Saturday 26 April 2014

Oilseed rape: evolution of a golden food

The early bloom of golden fields full of all seed rape has hit the news this year. Partly because it appears so ubiquitous, with the yellow sometimes reaching to the horizon. But the oil from oilseed rape was not so highly prized in the past. It has taken scientists, plant breeders and farmers working together to transform what used to be a lamp oil into a prized nutritional food.

Oilseed rape fields in Cambridgeshire
 Originally oilseed rape was grown as a break crop, that is, it was part of the farming rotation cycle. Growing rape for one year within the cycle resulted in soil improvement. The oil was primarily good for lamp oil and machinery use. In the previous century it could also be added to animal feed, but only to a certain degree because it had a bitter taste.

The bitter taste was due to glucosinolates, or mustard oils. Oilseed rape after all belongs to the mustard family. Rape varieties also had up to 50% erucic acid, a compound with suspected cardiac health risks, that led it to being banned for inclusion in human consumption in the US FDA back in 1956.

However in the 70s, Canadian agriculturalists developed a variety of oilseed rape that was low in both glucosinolates and erucic acid, which led to the other common name, Canola, for Canadian Oil Low Acid. Since then the cultivation and use of oil seed rape for human consumption has also increased, with coldpressed oils reaching a premium price. The health benefits were low levels of saturated fat (7%, compared to butter 52%) and the presence of omega-3 and omega-6.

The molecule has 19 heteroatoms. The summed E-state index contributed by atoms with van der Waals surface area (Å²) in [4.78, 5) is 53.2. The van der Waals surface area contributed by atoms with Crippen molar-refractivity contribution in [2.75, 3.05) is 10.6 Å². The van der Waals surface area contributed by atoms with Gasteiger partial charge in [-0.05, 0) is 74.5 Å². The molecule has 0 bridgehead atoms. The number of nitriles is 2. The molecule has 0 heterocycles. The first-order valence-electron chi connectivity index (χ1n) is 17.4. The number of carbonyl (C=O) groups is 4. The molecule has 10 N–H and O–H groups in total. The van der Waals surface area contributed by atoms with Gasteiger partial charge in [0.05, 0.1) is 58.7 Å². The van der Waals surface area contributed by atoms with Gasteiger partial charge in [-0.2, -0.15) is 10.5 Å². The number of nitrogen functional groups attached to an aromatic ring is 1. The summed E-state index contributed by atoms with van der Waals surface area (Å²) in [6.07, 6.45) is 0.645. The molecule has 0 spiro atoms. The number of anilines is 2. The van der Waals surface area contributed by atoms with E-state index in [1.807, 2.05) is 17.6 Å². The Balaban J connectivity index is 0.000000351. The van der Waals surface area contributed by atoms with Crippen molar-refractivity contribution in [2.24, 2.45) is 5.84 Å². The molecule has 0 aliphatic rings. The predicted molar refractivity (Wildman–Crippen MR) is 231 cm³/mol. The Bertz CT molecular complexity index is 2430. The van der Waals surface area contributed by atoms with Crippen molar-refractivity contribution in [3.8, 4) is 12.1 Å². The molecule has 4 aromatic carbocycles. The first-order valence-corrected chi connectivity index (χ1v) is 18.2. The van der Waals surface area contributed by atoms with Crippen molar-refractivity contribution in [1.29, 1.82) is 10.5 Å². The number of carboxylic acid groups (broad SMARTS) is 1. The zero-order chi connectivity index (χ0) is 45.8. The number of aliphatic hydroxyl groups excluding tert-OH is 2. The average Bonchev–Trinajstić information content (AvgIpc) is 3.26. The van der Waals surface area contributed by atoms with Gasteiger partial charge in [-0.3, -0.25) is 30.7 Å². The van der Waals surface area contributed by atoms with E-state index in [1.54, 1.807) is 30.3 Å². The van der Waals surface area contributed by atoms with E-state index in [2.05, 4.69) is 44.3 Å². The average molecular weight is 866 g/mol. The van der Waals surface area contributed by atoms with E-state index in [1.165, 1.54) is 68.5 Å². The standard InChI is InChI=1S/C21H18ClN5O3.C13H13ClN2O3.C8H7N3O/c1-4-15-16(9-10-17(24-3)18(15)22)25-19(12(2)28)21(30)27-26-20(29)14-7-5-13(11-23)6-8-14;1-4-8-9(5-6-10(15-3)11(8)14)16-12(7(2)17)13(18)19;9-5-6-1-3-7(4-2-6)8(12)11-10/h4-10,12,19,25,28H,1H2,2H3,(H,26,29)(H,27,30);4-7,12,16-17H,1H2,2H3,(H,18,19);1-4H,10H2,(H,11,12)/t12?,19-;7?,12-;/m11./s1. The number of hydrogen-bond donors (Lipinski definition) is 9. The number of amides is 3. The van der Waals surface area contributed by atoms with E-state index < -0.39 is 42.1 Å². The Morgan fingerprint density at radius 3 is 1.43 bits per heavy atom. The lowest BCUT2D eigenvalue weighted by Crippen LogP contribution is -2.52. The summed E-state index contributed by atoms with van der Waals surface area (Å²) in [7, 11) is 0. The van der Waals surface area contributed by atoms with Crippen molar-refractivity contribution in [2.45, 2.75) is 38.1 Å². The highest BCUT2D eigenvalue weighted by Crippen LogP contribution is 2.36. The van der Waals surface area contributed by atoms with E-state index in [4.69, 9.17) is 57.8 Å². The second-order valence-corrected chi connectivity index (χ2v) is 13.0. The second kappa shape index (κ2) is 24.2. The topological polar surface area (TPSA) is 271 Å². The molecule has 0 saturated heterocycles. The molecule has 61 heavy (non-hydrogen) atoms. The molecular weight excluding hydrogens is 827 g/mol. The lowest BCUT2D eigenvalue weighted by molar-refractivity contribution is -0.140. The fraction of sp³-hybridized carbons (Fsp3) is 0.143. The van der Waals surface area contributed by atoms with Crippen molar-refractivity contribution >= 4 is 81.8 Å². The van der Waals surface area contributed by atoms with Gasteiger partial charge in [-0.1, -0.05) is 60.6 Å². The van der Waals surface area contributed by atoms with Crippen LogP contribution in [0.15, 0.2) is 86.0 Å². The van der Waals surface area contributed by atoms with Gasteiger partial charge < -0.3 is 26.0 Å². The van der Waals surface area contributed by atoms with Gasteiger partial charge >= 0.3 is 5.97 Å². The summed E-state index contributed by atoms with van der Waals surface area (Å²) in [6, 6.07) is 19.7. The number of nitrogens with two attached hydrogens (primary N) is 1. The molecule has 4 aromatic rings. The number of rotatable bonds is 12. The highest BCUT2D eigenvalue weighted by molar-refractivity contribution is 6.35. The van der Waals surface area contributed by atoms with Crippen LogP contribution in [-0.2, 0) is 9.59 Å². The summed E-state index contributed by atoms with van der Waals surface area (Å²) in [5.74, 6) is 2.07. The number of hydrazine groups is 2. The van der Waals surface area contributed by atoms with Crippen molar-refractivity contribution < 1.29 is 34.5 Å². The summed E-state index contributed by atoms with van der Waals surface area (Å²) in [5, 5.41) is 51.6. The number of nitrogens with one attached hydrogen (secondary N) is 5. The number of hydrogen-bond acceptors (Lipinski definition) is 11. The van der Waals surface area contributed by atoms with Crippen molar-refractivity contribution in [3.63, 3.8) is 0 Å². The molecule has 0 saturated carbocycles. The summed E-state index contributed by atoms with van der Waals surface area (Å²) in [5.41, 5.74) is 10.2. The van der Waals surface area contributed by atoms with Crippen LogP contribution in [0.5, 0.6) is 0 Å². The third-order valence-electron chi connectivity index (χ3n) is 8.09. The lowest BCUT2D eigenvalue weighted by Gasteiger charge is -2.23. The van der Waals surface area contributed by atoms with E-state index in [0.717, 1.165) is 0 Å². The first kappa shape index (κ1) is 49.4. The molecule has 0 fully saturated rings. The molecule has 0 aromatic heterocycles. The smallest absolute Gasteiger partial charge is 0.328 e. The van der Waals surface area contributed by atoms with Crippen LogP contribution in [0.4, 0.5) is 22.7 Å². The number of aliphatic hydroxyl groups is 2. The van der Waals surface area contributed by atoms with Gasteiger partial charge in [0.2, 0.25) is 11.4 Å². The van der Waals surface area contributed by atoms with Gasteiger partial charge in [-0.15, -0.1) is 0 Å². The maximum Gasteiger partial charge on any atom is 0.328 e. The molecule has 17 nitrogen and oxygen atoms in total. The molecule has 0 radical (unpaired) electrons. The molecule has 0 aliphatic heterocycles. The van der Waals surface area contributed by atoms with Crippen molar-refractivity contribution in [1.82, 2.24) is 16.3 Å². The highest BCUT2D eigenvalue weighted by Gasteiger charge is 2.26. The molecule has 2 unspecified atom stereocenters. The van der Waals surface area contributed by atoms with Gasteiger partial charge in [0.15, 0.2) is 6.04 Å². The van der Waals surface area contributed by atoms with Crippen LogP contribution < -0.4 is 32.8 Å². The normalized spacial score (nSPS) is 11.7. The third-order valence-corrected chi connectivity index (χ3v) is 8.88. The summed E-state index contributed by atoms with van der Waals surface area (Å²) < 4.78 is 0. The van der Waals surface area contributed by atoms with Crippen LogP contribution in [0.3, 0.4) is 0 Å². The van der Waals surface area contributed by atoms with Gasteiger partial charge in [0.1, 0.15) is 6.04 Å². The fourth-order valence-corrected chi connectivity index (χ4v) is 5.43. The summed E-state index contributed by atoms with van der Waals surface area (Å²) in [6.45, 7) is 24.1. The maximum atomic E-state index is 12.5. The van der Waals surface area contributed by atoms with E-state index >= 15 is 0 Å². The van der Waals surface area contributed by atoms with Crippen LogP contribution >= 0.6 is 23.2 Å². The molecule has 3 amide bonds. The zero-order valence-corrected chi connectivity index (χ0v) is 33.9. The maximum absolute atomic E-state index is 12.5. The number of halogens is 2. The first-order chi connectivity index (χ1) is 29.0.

American oilseed rape has become infamous in Europe, as 90% of that grown in the USA is now GM, with resistance to herbicides. Europe only grows GM free oilseed rape.

There is another current issue with growing oilseed rape, the oil-rich seeds are spread explosively when the ripe pods shatter. Current losses are estimated anywhere between 15 to 50%, with heavy rain and wind promoting shattering. Plant geneticists have therefore been searching for oilseed rape plants with more shatter resistant pods. A total resistance to shattering is actually undesirable, because otherwise it would be difficult to extract the seeds to propagate the plant! Work at the John Innes Institute in Norwich is amongst those that are making advances in this area. And last year Bayer released its first new increased shatter resistant variety, InVigor L140P, in Canada.

Flower, oilseed rape
Britain now produces over 3,000,000 t of rapeseed oil per year. The ubiquity of the plant in fields at this time of the year has also been associated with complaints by allergy sufferers. The plant is blamed for an increase in hayfever and irritation.

Oilseed rape pollen, like any flower pollen, can be highly allergenic. However the plant is insect pollinated and produces very sticky pollen that does not get into the air easily.

Furthermore, the flowering season coincides with mass pollen release by trees that RELY on wind dispersal, examples are Hazel, Yew, Alder, Elm, Poplar, Willow, Birch, Oak and Pine. Tree pollen is a major cause of hayfever from February through to May, after that the grass pollens hit us sufferers.

Dry pollen from flower
Pollen in liquid
However, oilseed rape fields can irritate sensitive noses on a warm sunny days, due to the distinctive slightly acrid scent and oils that they emit.

The vast fields of oilseed rape do provide a vital source of food for pollinating insects. Indeed without insect pollination, seed production would cease. Whilst natural hover flies, beetles of solitary bees and bumblebees are of great benefit here, honeybees can also make a contribution, producing a slightly peppery honey as a byproduct.

A few weeks still remain to either enjoy or curse the golden fields, before their seed production begins and later harvest beckons.

If you have an interesting story you would like to write up, let me help you.

No comments:

Post a Comment

Note: only a member of this blog may post a comment.